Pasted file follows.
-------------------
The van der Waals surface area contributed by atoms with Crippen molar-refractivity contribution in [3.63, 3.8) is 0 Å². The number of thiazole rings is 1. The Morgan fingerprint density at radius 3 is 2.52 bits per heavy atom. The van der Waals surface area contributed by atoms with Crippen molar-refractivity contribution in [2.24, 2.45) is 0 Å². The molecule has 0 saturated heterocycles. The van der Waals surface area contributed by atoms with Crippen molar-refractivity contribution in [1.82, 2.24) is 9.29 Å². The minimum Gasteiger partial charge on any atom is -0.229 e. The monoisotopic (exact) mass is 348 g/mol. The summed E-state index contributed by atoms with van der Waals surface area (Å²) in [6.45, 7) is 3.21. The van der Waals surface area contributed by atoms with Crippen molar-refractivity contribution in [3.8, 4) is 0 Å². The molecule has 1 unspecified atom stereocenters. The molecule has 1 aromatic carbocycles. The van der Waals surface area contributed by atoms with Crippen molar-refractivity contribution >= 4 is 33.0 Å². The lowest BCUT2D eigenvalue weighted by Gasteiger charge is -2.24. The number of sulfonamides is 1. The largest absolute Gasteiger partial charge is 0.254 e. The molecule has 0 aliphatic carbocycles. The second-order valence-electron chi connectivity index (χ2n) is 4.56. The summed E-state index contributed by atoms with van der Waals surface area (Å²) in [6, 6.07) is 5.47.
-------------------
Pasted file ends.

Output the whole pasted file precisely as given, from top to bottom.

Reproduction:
The van der Waals surface area contributed by atoms with Crippen molar-refractivity contribution in [3.63, 3.8) is 0 Å². The number of thiazole rings is 1. The Morgan fingerprint density at radius 3 is 2.52 bits per heavy atom. The van der Waals surface area contributed by atoms with Crippen molar-refractivity contribution in [2.24, 2.45) is 0 Å². The molecule has 0 saturated heterocycles. The van der Waals surface area contributed by atoms with Crippen molar-refractivity contribution in [1.82, 2.24) is 9.29 Å². The minimum Gasteiger partial charge on any atom is -0.229 e. The monoisotopic (exact) mass is 348 g/mol. The summed E-state index contributed by atoms with van der Waals surface area (Å²) in [6.45, 7) is 3.21. The van der Waals surface area contributed by atoms with Crippen molar-refractivity contribution in [3.8, 4) is 0 Å². The molecule has 1 unspecified atom stereocenters. The molecule has 1 aromatic carbocycles. The van der Waals surface area contributed by atoms with Crippen molar-refractivity contribution >= 4 is 33.0 Å². The lowest BCUT2D eigenvalue weighted by Gasteiger charge is -2.24. The number of sulfonamides is 1. The largest absolute Gasteiger partial charge is 0.254 e. The molecule has 0 aliphatic carbocycles. The second-order valence-electron chi connectivity index (χ2n) is 4.56. The summed E-state index contributed by atoms with van der Waals surface area (Å²) in [6, 6.07) is 5.47.